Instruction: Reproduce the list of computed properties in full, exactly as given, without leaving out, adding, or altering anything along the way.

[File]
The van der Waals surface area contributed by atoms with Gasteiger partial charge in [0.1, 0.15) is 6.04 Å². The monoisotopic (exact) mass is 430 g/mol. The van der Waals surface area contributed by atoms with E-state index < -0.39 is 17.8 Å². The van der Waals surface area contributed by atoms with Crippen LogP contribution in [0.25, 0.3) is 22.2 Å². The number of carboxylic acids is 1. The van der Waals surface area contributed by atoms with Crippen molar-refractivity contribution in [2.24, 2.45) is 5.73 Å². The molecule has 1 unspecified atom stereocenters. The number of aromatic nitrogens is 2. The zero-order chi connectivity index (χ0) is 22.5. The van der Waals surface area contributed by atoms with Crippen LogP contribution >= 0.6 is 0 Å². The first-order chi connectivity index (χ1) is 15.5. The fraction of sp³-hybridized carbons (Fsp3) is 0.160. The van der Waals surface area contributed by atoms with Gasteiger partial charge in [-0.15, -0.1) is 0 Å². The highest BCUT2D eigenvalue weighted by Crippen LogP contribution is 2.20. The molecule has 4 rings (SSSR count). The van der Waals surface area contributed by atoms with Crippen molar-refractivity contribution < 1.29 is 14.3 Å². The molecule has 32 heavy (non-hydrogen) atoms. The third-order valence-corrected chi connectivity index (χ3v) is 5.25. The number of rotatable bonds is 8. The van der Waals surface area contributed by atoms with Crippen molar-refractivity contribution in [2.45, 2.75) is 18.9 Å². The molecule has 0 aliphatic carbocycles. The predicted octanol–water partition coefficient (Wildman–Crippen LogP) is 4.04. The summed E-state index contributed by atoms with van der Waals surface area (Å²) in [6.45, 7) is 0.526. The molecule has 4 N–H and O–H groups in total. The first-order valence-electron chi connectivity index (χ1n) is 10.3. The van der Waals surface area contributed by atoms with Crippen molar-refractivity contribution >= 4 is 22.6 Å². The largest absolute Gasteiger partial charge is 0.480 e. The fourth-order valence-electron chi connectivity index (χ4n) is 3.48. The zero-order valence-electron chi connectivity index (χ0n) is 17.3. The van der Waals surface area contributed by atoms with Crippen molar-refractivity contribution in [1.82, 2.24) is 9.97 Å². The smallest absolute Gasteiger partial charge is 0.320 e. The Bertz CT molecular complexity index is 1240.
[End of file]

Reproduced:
The van der Waals surface area contributed by atoms with Gasteiger partial charge in [0.1, 0.15) is 6.04 Å². The monoisotopic (exact) mass is 430 g/mol. The van der Waals surface area contributed by atoms with E-state index < -0.39 is 17.8 Å². The van der Waals surface area contributed by atoms with Crippen LogP contribution in [0.25, 0.3) is 22.2 Å². The number of carboxylic acids is 1. The van der Waals surface area contributed by atoms with Crippen molar-refractivity contribution in [2.24, 2.45) is 5.73 Å². The molecule has 1 unspecified atom stereocenters. The number of aromatic nitrogens is 2. The zero-order chi connectivity index (χ0) is 22.5. The van der Waals surface area contributed by atoms with Crippen LogP contribution >= 0.6 is 0 Å². The first-order chi connectivity index (χ1) is 15.5. The fraction of sp³-hybridized carbons (Fsp3) is 0.160. The van der Waals surface area contributed by atoms with Gasteiger partial charge in [-0.15, -0.1) is 0 Å². The highest BCUT2D eigenvalue weighted by Crippen LogP contribution is 2.20. The molecule has 4 rings (SSSR count). The van der Waals surface area contributed by atoms with Crippen molar-refractivity contribution < 1.29 is 14.3 Å². The molecule has 32 heavy (non-hydrogen) atoms. The third-order valence-corrected chi connectivity index (χ3v) is 5.25. The number of rotatable bonds is 8. The van der Waals surface area contributed by atoms with Crippen molar-refractivity contribution in [2.45, 2.75) is 18.9 Å². The molecule has 0 aliphatic carbocycles. The predicted octanol–water partition coefficient (Wildman–Crippen LogP) is 4.04. The summed E-state index contributed by atoms with van der Waals surface area (Å²) in [6.45, 7) is 0.526. The molecule has 4 N–H and O–H groups in total. The first-order valence-electron chi connectivity index (χ1n) is 10.3. The van der Waals surface area contributed by atoms with Crippen molar-refractivity contribution >= 4 is 22.6 Å². The largest absolute Gasteiger partial charge is 0.480 e. The fourth-order valence-electron chi connectivity index (χ4n) is 3.48. The zero-order valence-electron chi connectivity index (χ0n) is 17.3. The van der Waals surface area contributed by atoms with Crippen molar-refractivity contribution in [1.82, 2.24) is 9.97 Å². The smallest absolute Gasteiger partial charge is 0.320 e. The Bertz CT molecular complexity index is 1240.